Figurine map of Charleston, SC

Here in Charleston flooded streets are just a way of life for the locals that live downtown.  All it takes is just the right combination of tide paired with a downpour, or even a singular “super high tide ” and Charleston’s streets become small creeks. But not for long, as the water subsides and life goes on.  But why does this happen?

As far back as the 18th century, Charlestonians have made a practice of expanding the city by infilling creeks and marshes. Water Street in the South of Broad neighborhood was originally Vanderhorst Creek, until it was filled-in in 1792. Many have seen photos of kayakers going through the Market area on Market Street. What was once Governor’s Creek was filled-in to create Market Street in the first decade of the 19th century. Both the Harleston Village and Cannonborough neighborhoods were formed by infill during the mid 1800s.  The city has continued to alter the coastline as recently as the 1960s. At that time Lockwood Boulevard was constructed as a result of cutting off the Charleston Municipal Yacht Basin from the Ashley River and converted it into a pond.

These recent days of severe and prolonged flooding in Charleston, well, that is now being hailed as a “1000 year flood. ”  The perfect confluence of events … a “Rex Block ” weather system, coupled with unusually high tides from a rare Super Moon, and Category 4 Hurricane Joaquin churning up the ocean hundreds of miles off shore. With nearly 20 ” of rain in a 3-day span and Charleston and the surrounding lowcountry located at sea level, the extensive and catastrophic flooding were unavoidable.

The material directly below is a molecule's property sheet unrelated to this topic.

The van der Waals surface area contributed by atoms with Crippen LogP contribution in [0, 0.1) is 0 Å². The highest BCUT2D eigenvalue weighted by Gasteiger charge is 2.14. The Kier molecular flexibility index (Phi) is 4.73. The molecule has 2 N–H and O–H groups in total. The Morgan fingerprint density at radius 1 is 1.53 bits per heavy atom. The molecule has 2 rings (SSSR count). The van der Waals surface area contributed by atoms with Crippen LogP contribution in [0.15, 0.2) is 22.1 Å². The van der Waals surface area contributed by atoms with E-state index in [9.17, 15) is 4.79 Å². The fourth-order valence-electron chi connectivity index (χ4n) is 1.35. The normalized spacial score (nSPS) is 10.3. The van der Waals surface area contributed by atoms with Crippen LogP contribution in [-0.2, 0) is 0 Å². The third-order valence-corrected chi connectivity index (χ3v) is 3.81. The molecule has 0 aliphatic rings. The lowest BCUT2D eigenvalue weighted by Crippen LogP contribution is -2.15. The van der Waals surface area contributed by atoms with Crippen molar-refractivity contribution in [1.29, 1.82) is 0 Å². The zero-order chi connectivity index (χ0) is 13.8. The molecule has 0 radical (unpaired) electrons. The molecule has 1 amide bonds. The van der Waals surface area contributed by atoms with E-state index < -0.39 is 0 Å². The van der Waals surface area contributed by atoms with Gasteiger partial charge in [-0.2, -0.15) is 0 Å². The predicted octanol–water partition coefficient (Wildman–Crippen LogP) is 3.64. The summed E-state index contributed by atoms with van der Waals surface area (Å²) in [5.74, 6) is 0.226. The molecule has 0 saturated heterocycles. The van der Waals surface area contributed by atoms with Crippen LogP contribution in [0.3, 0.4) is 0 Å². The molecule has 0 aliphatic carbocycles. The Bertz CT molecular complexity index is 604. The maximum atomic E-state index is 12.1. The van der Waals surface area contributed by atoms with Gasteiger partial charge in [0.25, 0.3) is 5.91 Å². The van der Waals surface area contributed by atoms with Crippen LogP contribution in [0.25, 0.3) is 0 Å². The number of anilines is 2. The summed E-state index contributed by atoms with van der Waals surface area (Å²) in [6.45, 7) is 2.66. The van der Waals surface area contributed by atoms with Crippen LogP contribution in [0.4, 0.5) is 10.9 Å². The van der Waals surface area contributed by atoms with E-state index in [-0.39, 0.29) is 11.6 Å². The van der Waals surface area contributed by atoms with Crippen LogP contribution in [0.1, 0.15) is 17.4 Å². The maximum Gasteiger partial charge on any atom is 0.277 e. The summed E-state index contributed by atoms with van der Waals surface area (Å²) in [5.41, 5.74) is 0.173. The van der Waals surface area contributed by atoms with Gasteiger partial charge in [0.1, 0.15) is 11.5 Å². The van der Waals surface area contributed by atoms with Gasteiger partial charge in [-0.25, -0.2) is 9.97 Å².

Sure, some areas of Charleston do flood with rain and the right tides.  Understanding what parts of the peninsula are going to experience flooding from time to time, the varying elevations, the ins & outs of flood insurance and why obtaining an elevation certificate is important, are a must when purchasing a home in downtown Charleston. And that is why when searching for a home in Charleston and the surrounding area, it’s important to have an experienced Realtor that knows the area well.

Note:  Living downtown in the heart of the historic district I was able to walk the streets these last few days and get a first-hand look at the downtown streets that suffered from the most severe flooding.  Even I discovered areas of flooding that I was previously unaware of.  Check out this previous blog written by Chris Leigh-Jones about a similar experience that he had.

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